We dragged ourselves out of bed at 3am to watch the sunrise with a cup of hot chocolate before returning to bed for a few hours. When we awoke next, we’d entered the Antarctic Peninsula and ice floats scattered like confetti around the ship. The only ripples in the still water generated by swimming penguins, it was beyond beautiful. I doubt we have seen anything else in this world that rivals the grandeur of this remote continent.
Our landing today would be at Brown Bluff and I am now able to say I have stepped foot on all 7 continents.
The first landing of the day was at Half Moon Island, a small 2 km crescent shaped piece of land and we had been chosen to go kayaking. We saw seals and penguins however, when our group was caught in a cross wind on our way back to the ship, we had to make land and wait for rescue.
The second landing was at Whalers Bay on Deception Island, which is actually the caldera of an active volcano. Here, we were able to walk amongst the debris of a destroyed base and research station and participate in the polar plunge…of course I didn’t do it, hate cold water, but Justin found it rather refreshing!
In the morning of the 15th day we arrived in Cuverville Island, the home of one of the largest known Gentoo penguin colonies. The island itself was covered in snow making the ‘penguin highways’ visible (the strips they use to get from the colony to the sea and vice versa) though they created many ‘penguin jams’ forcing us to wait silently and unmoving as they passed within inches of us.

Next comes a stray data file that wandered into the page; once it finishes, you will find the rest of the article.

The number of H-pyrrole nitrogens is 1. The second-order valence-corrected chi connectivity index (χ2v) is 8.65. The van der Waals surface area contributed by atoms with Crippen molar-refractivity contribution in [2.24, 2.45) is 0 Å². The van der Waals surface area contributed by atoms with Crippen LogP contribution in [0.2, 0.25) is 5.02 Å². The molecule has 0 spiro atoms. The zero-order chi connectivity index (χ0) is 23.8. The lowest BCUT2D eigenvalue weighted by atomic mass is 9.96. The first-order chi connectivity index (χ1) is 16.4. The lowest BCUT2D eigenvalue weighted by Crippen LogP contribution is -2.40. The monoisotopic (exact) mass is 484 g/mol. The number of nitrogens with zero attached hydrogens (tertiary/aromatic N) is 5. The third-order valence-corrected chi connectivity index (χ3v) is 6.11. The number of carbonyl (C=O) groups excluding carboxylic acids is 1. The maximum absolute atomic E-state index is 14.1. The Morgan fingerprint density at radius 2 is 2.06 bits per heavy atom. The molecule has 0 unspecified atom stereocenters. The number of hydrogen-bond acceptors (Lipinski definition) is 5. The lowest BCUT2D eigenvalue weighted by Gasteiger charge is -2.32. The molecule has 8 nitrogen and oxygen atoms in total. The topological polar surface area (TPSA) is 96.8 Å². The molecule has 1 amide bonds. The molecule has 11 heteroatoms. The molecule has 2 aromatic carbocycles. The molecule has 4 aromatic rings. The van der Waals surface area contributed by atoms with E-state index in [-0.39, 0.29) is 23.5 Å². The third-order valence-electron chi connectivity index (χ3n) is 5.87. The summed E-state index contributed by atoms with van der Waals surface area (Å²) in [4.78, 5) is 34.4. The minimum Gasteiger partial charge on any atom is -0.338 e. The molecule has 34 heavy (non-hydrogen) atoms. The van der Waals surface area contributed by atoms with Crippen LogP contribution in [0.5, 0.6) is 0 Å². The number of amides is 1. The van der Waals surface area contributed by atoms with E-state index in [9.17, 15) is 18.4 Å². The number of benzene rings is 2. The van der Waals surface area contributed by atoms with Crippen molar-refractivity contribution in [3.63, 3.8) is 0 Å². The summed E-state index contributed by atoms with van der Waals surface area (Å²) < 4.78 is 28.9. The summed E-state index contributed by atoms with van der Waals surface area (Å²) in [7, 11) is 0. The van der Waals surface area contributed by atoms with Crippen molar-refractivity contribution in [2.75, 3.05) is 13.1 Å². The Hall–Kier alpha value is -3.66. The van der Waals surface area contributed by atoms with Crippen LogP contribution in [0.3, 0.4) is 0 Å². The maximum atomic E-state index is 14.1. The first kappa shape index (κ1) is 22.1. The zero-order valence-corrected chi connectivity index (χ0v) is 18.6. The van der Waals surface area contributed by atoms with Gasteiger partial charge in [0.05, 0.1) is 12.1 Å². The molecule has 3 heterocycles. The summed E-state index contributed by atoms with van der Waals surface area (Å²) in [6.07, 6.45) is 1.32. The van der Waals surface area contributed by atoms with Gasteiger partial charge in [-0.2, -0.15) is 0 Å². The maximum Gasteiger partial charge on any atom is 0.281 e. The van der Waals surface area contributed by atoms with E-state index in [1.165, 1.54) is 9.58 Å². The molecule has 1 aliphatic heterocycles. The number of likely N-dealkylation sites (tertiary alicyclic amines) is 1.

*The IAATO regulations state that visitors should remain a minimum 5 metres from wildlife however the curiosity of the penguins sometimes got the better of them and they would walk right up to you which meant we had to stand still and wait for them to go about their business.
The afternoon was spent in Neko Harbour which quickly became my favourite place on the trip. Large glaciers spilled over into the bay, snow crunched under the weight of our shoes, penguins and the temperature got up to a balmy 6 degrees! After the landing we enjoyed a warm Jacuzzi followed by a BBQ on deck. The whole day was simply perfect.
The last day of 2016 was spent in Port Lockroy which opened in 1944 as a British base. It now operates as a museum and features the southernmost postal service, the Penguin Post Office. Once the landings were complete, we sailed the Lemaire Channel but found the bottom end unpassable due to ice bergs blocking the way. Instead, we were treated to a 20 minute polar cirkle cruise before returning to the ship to prepare for the New Year celebrations.
Day 17 & 18
After so much adventure, it was time to turn back and head towards Ushuaia in Argentina once more. The crew and expedition team kept us entertained with more lectures and Justin was even invited to view the engine room. I was fearful of the Drake Passage as I’d made it this far without vomiting and, to my absolute joy, the Drake Passage barely rippled as we made our crossing.
The day we had dreaded. We were back in port and it was time to say fair well to our new friends. It is hard to explain properly what it is that we experienced on this voyage. It exceeded every expectation and for first time ‘cruisers’ we were highly impressed.
The standard of professionalism aboard the MS Fram combined with the wonderful weather and incredible experiences we had will be with us forever. A once in a lifetime opportunity…that we hope to do again someday…
Kilometres travelled: 6,613.49 or 3,571 nautical miles
Coldest day: -1 degree celcius
Hottest day: 6 degrees celcius
Want to see more of our Antarctic adventure? A short YouTube presentation is on it's way soon :)